Activity in Android

In this tutorial you will learn about one of the most important topics related to Android app development, which is Activity.

What is an Activity in Android?

Activity is nothing but a java class in Android development, in which has some predefined methods which are triggered at different App states, where you can override to perform anything you want.

Activity class provides you with an empty method allowing us to be the controller of everything.
For example, if you have a function specified by our mind → onSeeingSomethingFunny(), although you know what happens inside this, but what if you can override and provide our own definition to this function.

    start crying;

There can be multiple Activities in Android app, but there will be only one Main Activity. For example, In Java programming the execution of the program always start with main() method. Hence, when the user presses the App icon and the Main Activity is called and the execution starts from the onCreate() method of the Activity class.

Different States of Application (or, the main Application Activity)

Starting from a user clicking on the android App icon to launch the app and the user exiting from the App and there are certain defined states that the App is in, let’s see what they are.

  1. When the user clicks on the App icon and the Main Activity gets started and it creates the App’s User Interface using the layout XMLs and the App or Activity starts running and it is said to be in ACTIVE state.
  2. When any dialog box shows on the screen like when we press exit on some apps and it will shows a box confirming whether you want to exit or not so At that point of time, you are not able to interact with the App’s UI until we deal with that dialog box/popup and In such a situation, the Activity is said to be in PAUSED state.
  3. When you press the Home button while using the app, our app doesn’t close and it just get minimized so This state of the App is said to be STOPPED state.
  4. When you finally destroy the App i.e when we completely close it, then it is said to be in DESTROYED state.

So, all in all there are four states of an Activity(App) in Android namely, Active, Paused, Stopped and Destroyed.

From the user’s perspective So The activity is either visible and partially visible or invisible at a given point of time.

Active State

  • When an Activity is in active state and it means it is active and running.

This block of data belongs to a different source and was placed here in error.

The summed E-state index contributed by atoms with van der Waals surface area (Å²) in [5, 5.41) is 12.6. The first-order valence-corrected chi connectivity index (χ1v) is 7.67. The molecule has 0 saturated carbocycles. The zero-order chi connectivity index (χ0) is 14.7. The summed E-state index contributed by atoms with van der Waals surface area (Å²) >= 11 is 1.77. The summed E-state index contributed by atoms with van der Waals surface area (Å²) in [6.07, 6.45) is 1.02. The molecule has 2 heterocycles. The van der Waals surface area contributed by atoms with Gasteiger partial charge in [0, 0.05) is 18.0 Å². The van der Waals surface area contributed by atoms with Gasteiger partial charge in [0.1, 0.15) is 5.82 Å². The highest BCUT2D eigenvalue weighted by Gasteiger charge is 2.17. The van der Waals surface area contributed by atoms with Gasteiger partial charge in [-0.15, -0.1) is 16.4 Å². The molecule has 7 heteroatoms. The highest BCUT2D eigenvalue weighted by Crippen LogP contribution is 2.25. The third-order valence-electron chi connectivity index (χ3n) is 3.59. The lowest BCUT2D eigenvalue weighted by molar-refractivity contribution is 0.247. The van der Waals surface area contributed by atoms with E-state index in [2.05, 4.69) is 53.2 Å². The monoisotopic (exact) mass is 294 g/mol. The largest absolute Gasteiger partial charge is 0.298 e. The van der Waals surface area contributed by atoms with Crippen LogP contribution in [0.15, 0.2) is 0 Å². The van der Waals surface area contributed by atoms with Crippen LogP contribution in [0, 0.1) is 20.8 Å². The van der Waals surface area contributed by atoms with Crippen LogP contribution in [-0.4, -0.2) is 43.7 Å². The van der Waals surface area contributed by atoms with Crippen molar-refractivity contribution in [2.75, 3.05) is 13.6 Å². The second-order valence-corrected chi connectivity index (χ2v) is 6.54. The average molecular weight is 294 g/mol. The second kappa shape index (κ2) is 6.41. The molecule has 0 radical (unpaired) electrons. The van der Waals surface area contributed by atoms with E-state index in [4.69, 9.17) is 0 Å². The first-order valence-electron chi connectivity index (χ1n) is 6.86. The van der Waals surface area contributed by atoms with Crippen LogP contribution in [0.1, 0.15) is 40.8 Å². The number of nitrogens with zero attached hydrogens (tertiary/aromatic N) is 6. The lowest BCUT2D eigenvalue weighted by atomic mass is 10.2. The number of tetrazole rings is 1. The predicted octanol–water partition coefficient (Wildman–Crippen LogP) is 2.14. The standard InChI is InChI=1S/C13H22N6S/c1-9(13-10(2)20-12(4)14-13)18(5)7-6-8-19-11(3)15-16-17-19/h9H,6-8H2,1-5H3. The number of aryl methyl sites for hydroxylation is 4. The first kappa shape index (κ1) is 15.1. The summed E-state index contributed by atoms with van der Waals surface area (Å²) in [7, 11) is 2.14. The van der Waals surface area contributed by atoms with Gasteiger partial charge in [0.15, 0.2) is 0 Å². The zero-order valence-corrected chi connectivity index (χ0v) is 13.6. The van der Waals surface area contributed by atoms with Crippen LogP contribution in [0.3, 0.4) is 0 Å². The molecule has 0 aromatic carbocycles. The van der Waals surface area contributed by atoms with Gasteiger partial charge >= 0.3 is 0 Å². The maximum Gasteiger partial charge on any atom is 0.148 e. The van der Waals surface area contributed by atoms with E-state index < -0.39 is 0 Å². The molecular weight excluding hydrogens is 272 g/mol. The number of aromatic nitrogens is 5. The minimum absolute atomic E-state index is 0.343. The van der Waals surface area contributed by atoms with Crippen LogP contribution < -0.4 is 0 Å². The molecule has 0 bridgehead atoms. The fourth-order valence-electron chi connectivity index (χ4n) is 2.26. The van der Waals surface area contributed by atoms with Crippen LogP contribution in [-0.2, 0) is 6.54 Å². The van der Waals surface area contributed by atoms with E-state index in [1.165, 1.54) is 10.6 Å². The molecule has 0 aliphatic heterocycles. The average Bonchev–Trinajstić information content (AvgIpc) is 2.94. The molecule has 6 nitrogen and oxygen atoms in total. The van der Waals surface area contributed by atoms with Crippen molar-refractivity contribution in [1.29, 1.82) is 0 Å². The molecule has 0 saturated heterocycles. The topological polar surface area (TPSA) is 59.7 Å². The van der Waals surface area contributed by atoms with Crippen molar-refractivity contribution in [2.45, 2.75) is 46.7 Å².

• It is showing to the user and the user is able to interact with it.
  • Android runtime engine treats the Activity in this state with the top priority and never tries to kill it.

Paused State

  • An app activity being in this state means that the user can still see the Activity in the background such as behind a transparent window or a dialog box that is partially showing.
  • Android Runtime usually does not close an app Activity in this state but may do so in an extreme case of resource crunch.

Stopped State

  • When an app Activity is started on top of the current one or when a user hits the Home key then the activity is brought to Stopped state.
  • Android Runtime may close such an Activity in case of resource crunch.

Destroyed State

  • When a user hits a Back key and Android Runtime decides to reclaim the memory allocated to an Activity i.e in the paused or stopped state and It goes into the Destroyed state.
  • The Activity is out of memory as well as it is invisible to the user.

Activity Lifecycle methods

  • When we will open Google Maps app, it fetches our location through GPS. and if the GPS tracker is off, then Android will ask for your permission to switch it ON. So how the GPS tracker or Android is able to decide whether an android app needs GPS tracker for functioning or not?
    Yes, surely, the App when started asks for the GPS location which is only possible if the GPS tracker in switched ON. And how does the App knows this, so we coded it that whenever a user starts it, this has to ask the user to switch ON the GPS tracker, so it is required.
    So, we can also tell the app to perform a few things before exiting or getting destroyed.
    This is the role of Activity Lifecycle and there are six key lifecycle methods through which every Activity goes depending upon its state. They are:
  1. onCreate()
  2. onStart()
  3. onResume()
  4. onPause()
  5. onStop()
  6. onDestroy()

When the android app Activity comes back to focus from the paused state, onResume() is invoked.

When you reopen any app(after pressing Home key) and Activity now transits from stopped state to the active state. So, onStart() and onResume() methods are called.

To destroy the Activity on the screen, you can hit the Back key and This moves the Activity into the destroyed state, so During this event, onPause(), onStop() and onDestroy() methods are invoked.

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